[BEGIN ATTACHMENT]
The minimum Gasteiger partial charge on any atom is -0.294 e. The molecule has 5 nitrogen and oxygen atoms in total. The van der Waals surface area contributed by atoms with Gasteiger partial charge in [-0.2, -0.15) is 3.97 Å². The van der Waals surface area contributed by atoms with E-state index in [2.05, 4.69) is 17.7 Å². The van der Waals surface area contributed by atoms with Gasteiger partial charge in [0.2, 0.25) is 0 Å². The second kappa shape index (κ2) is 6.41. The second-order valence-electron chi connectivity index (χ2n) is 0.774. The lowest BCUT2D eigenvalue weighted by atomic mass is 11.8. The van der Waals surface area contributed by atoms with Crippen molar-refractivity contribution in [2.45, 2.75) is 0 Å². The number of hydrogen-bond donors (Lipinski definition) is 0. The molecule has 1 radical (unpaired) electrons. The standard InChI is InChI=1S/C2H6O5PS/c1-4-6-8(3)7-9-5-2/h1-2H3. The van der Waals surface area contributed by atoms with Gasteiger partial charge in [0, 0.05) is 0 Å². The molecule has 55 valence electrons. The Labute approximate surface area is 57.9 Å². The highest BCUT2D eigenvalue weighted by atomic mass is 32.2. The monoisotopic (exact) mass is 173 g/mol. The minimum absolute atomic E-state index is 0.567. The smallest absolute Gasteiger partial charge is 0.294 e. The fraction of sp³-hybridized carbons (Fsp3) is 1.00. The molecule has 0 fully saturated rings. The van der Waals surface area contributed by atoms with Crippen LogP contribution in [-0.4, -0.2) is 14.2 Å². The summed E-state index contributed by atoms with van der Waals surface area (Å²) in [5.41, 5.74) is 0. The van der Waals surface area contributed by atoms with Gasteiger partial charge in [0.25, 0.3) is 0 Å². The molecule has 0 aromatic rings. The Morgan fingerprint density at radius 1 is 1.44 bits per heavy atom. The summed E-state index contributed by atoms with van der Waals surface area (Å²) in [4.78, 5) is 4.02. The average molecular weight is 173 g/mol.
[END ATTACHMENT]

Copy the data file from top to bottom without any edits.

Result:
The minimum Gasteiger partial charge on any atom is -0.294 e. The molecule has 5 nitrogen and oxygen atoms in total. The van der Waals surface area contributed by atoms with Gasteiger partial charge in [-0.2, -0.15) is 3.97 Å². The van der Waals surface area contributed by atoms with E-state index in [2.05, 4.69) is 17.7 Å². The van der Waals surface area contributed by atoms with Gasteiger partial charge in [0.2, 0.25) is 0 Å². The second kappa shape index (κ2) is 6.41. The second-order valence-electron chi connectivity index (χ2n) is 0.774. The lowest BCUT2D eigenvalue weighted by atomic mass is 11.8. The van der Waals surface area contributed by atoms with Crippen molar-refractivity contribution in [2.45, 2.75) is 0 Å². The number of hydrogen-bond donors (Lipinski definition) is 0. The molecule has 1 radical (unpaired) electrons. The standard InChI is InChI=1S/C2H6O5PS/c1-4-6-8(3)7-9-5-2/h1-2H3. The van der Waals surface area contributed by atoms with Gasteiger partial charge in [0, 0.05) is 0 Å². The molecule has 55 valence electrons. The Labute approximate surface area is 57.9 Å². The highest BCUT2D eigenvalue weighted by atomic mass is 32.2. The monoisotopic (exact) mass is 173 g/mol. The minimum absolute atomic E-state index is 0.567. The smallest absolute Gasteiger partial charge is 0.294 e. The fraction of sp³-hybridized carbons (Fsp3) is 1.00. The molecule has 0 fully saturated rings. The van der Waals surface area contributed by atoms with Crippen LogP contribution in [-0.4, -0.2) is 14.2 Å². The summed E-state index contributed by atoms with van der Waals surface area (Å²) in [5.41, 5.74) is 0. The van der Waals surface area contributed by atoms with Gasteiger partial charge in [0.25, 0.3) is 0 Å². The molecule has 0 aromatic rings. The Morgan fingerprint density at radius 1 is 1.44 bits per heavy atom. The summed E-state index contributed by atoms with van der Waals surface area (Å²) in [4.78, 5) is 4.02. The average molecular weight is 173 g/mol.